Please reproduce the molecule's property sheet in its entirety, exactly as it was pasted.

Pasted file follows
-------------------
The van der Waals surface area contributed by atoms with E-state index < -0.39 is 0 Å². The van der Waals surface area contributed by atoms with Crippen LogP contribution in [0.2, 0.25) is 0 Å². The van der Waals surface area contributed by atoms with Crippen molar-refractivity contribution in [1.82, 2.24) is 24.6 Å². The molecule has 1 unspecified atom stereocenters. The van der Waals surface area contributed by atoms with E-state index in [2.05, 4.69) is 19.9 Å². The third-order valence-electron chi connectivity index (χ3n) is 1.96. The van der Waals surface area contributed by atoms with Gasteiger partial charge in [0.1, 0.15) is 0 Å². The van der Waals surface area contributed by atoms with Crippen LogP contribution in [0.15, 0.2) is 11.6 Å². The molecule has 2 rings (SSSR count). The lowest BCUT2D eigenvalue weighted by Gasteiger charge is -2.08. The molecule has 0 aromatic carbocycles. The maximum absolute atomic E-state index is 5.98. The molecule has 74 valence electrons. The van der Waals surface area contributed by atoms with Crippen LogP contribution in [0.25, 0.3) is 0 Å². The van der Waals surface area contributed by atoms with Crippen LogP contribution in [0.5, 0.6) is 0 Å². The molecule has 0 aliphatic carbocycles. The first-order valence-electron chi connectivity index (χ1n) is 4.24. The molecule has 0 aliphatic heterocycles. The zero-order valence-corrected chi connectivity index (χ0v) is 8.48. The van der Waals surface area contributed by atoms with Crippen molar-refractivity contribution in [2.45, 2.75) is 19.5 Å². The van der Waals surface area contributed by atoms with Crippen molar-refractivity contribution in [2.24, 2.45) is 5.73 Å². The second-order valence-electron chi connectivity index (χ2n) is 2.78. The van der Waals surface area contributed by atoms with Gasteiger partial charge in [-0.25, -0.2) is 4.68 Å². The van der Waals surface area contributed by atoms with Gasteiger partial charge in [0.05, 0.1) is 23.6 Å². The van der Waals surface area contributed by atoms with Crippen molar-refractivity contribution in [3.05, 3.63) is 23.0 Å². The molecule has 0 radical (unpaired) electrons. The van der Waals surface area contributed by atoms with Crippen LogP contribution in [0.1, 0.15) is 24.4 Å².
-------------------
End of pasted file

The van der Waals surface area contributed by atoms with E-state index < -0.39 is 0 Å². The van der Waals surface area contributed by atoms with Crippen LogP contribution in [0.2, 0.25) is 0 Å². The van der Waals surface area contributed by atoms with Crippen molar-refractivity contribution in [1.82, 2.24) is 24.6 Å². The molecule has 1 unspecified atom stereocenters. The van der Waals surface area contributed by atoms with E-state index in [2.05, 4.69) is 19.9 Å². The third-order valence-electron chi connectivity index (χ3n) is 1.96. The van der Waals surface area contributed by atoms with Gasteiger partial charge in [0.1, 0.15) is 0 Å². The van der Waals surface area contributed by atoms with Crippen LogP contribution in [0.15, 0.2) is 11.6 Å². The molecule has 2 rings (SSSR count). The lowest BCUT2D eigenvalue weighted by Gasteiger charge is -2.08. The molecule has 0 aromatic carbocycles. The maximum absolute atomic E-state index is 5.98. The molecule has 74 valence electrons. The van der Waals surface area contributed by atoms with Crippen LogP contribution in [0.25, 0.3) is 0 Å². The van der Waals surface area contributed by atoms with Crippen LogP contribution in [0.5, 0.6) is 0 Å². The molecule has 0 aliphatic carbocycles. The first-order valence-electron chi connectivity index (χ1n) is 4.24. The molecule has 0 aliphatic heterocycles. The zero-order valence-corrected chi connectivity index (χ0v) is 8.48. The van der Waals surface area contributed by atoms with Crippen molar-refractivity contribution in [2.45, 2.75) is 19.5 Å². The van der Waals surface area contributed by atoms with Crippen molar-refractivity contribution in [2.24, 2.45) is 5.73 Å². The second-order valence-electron chi connectivity index (χ2n) is 2.78. The van der Waals surface area contributed by atoms with Gasteiger partial charge in [-0.25, -0.2) is 4.68 Å². The van der Waals surface area contributed by atoms with Gasteiger partial charge in [0.05, 0.1) is 23.6 Å². The van der Waals surface area contributed by atoms with Crippen molar-refractivity contribution in [3.05, 3.63) is 23.0 Å². The molecule has 0 radical (unpaired) electrons. The van der Waals surface area contributed by atoms with Crippen LogP contribution in [0.1, 0.15) is 24.4 Å².